Results tagged “f5” from Bill Benac

F5 Terminology Cheat Sheet

|
corporate acronyms.jpgTechnology is a land of overlapping and confusing terminology. I've been involved in plenty of confusing conversations about F5 products as they relate to WCI portal deployments, and I've worked to develop a more precise use of terms. To help a colleague sort out the mishmash, I made this list of objects we commonly discuss. Maybe you'll find it useful too?

In addition to understanding the terms, I think it's helpful to recognize areas of overlap and be careful to avoid confusion. For example, since the VMWare team thinks "virtual servers" run an operating system and the F5 team thinks "virtual servers" represent pathways through their network, I like to say "F5 virtual server" or "VMWare virtual server."

Objects
Global Traffic Manager -- GTM (routes requests to the appropriate LTM)
- Wide IPs represent services. An URL is associated with the Wide IP so that users can route through here. Wide IPs can have iRules.
- Pools are configured under Wide IPs.
- Members are assigned within the pools. We create a region1 and a region2 member. These members point to the IP addresses and ports of LTM virtual servers. Normally (but not always) they are given names that match the LTM virtual servers.

Local Traffic Manager -- LTM (routes requests to the appropriate application servers)
- Virtual servers represent services. They have IP addresses and they listen on a port. They can have iRules. When multiple host names are required for the same service, those host names can all alias to the IP of the virtual server (e.g. http://portlets and http://portlets2).
- Pools are configured under virtual servers. One pool can be used by multiple virtual servers, as we do in an environment with the imageserver pool, since we need both HTTP and SSL access to those resources. The customer usually assigns monitors to these, and the monitor applies to every member in the pool.
- Members are assigned within the pools. They are represented by the IP address of the server hosting the service and the port of that service, though the port doesn't have to be the same one used by the virtual server. Customers doesn't usually assign monitors to these, though it could be done.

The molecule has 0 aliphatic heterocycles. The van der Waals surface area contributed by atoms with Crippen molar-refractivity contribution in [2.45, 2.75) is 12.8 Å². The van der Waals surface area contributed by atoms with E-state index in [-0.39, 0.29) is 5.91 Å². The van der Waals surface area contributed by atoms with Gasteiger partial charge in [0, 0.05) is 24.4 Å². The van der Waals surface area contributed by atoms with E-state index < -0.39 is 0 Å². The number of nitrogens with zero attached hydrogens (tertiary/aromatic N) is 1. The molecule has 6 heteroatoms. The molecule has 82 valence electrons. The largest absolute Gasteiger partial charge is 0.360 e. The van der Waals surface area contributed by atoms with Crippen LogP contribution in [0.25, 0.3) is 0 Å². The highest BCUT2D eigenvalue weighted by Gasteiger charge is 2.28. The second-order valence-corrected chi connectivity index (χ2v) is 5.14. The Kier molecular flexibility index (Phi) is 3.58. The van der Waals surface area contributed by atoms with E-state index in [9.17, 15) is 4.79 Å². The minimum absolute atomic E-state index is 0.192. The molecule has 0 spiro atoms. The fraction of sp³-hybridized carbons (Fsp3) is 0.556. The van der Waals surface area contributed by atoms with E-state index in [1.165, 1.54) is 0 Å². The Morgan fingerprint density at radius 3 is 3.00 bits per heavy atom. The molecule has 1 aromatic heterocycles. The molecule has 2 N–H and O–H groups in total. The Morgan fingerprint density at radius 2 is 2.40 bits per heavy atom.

- Nodes we don't talk about much. These are the IP addresses of the servers that are later combined with ports to be members.

Examples:
GTM:
- Wide IP: app-portlet.lb.cs.customer.com
- URL: http://portlet.customer.com
- Pool of Wide IP: app-portlet
- Members of Pool: 209.45.18.146 port 80, 209.40.40.147 port 80. Member names are app-portlet-reg2-80 and app-portlet-reg3-80

LTM:
- Virtual Server: Name app-portlet-reg3-80 with IP address 209.40.40.147 and port 80
- http://portlet-primary.customer.com
- Pool of Virtual Server: app-portlet-reg3-80 with monitor
- Members of Pool: 209.45.42.36:80 and 209.45.42.35:80
- Nodes of Members: 209.45.42.36 and 209.45.42.35

Here is a picture of the LTM's network map view. This shows the virtual servers, their pools, and the members of the pools:

ltm.jpg

Training
Want to understand F5's LTM in depth, everything from the objects above to session awareness, monitor configuration, iRules, and so forth?  Then I recommend you take "BIG-IP Local Traffic Manager (LTM) Essentials," the free, self-paced, 14 hour training course at https://university.f5.com/. You can follow training modules, then log into a cloud-based LTM to do configuration exercises. Even if you're not the person managing the device for your customer, you'll be able to ask for the right things by knowing so much. And you might even know about features your F5 team isn't aware of, and you'll then be able to push them to a new level of ROI from this product.

Enjoy.

Find recent content on the main index or look in the archives to find all content.